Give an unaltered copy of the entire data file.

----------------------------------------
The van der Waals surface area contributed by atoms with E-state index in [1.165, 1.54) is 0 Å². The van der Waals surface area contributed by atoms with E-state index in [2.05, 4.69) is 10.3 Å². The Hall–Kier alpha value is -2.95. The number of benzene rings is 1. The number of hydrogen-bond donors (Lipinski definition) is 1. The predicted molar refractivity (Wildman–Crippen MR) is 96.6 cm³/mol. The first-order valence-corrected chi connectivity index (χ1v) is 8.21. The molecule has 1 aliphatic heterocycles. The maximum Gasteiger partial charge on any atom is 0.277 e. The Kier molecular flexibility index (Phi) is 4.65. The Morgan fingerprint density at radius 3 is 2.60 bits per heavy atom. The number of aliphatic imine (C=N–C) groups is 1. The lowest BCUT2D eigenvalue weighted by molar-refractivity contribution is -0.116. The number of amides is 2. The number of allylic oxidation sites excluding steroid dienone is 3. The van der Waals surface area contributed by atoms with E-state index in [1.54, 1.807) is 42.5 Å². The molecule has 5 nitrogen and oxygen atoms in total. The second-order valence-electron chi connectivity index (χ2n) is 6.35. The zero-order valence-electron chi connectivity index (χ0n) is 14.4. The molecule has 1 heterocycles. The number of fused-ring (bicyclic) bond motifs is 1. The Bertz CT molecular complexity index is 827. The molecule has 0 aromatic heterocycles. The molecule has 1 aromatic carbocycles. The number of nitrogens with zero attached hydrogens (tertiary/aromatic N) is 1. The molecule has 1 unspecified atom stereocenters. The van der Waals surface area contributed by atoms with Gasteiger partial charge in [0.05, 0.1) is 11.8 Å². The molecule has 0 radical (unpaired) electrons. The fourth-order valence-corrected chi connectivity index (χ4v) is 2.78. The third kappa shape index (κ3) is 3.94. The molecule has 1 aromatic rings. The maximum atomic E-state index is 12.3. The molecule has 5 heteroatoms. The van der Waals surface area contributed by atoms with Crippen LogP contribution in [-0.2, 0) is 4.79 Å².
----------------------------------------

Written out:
The van der Waals surface area contributed by atoms with E-state index in [1.165, 1.54) is 0 Å². The van der Waals surface area contributed by atoms with E-state index in [2.05, 4.69) is 10.3 Å². The Hall–Kier alpha value is -2.95. The number of benzene rings is 1. The number of hydrogen-bond donors (Lipinski definition) is 1. The predicted molar refractivity (Wildman–Crippen MR) is 96.6 cm³/mol. The first-order valence-corrected chi connectivity index (χ1v) is 8.21. The molecule has 1 aliphatic heterocycles. The maximum Gasteiger partial charge on any atom is 0.277 e. The Kier molecular flexibility index (Phi) is 4.65. The Morgan fingerprint density at radius 3 is 2.60 bits per heavy atom. The number of aliphatic imine (C=N–C) groups is 1. The lowest BCUT2D eigenvalue weighted by molar-refractivity contribution is -0.116. The number of amides is 2. The number of allylic oxidation sites excluding steroid dienone is 3. The van der Waals surface area contributed by atoms with E-state index in [1.54, 1.807) is 42.5 Å². The molecule has 5 nitrogen and oxygen atoms in total. The second-order valence-electron chi connectivity index (χ2n) is 6.35. The zero-order valence-electron chi connectivity index (χ0n) is 14.4. The molecule has 1 heterocycles. The number of fused-ring (bicyclic) bond motifs is 1. The Bertz CT molecular complexity index is 827. The molecule has 0 aromatic heterocycles. The molecule has 1 aromatic carbocycles. The number of nitrogens with zero attached hydrogens (tertiary/aromatic N) is 1. The molecule has 1 unspecified atom stereocenters. The van der Waals surface area contributed by atoms with Gasteiger partial charge in [0.05, 0.1) is 11.8 Å². The molecule has 0 radical (unpaired) electrons. The fourth-order valence-corrected chi connectivity index (χ4v) is 2.78. The third kappa shape index (κ3) is 3.94. The molecule has 1 aromatic rings. The maximum atomic E-state index is 12.3. The molecule has 5 heteroatoms. The van der Waals surface area contributed by atoms with Crippen LogP contribution in [-0.2, 0) is 4.79 Å².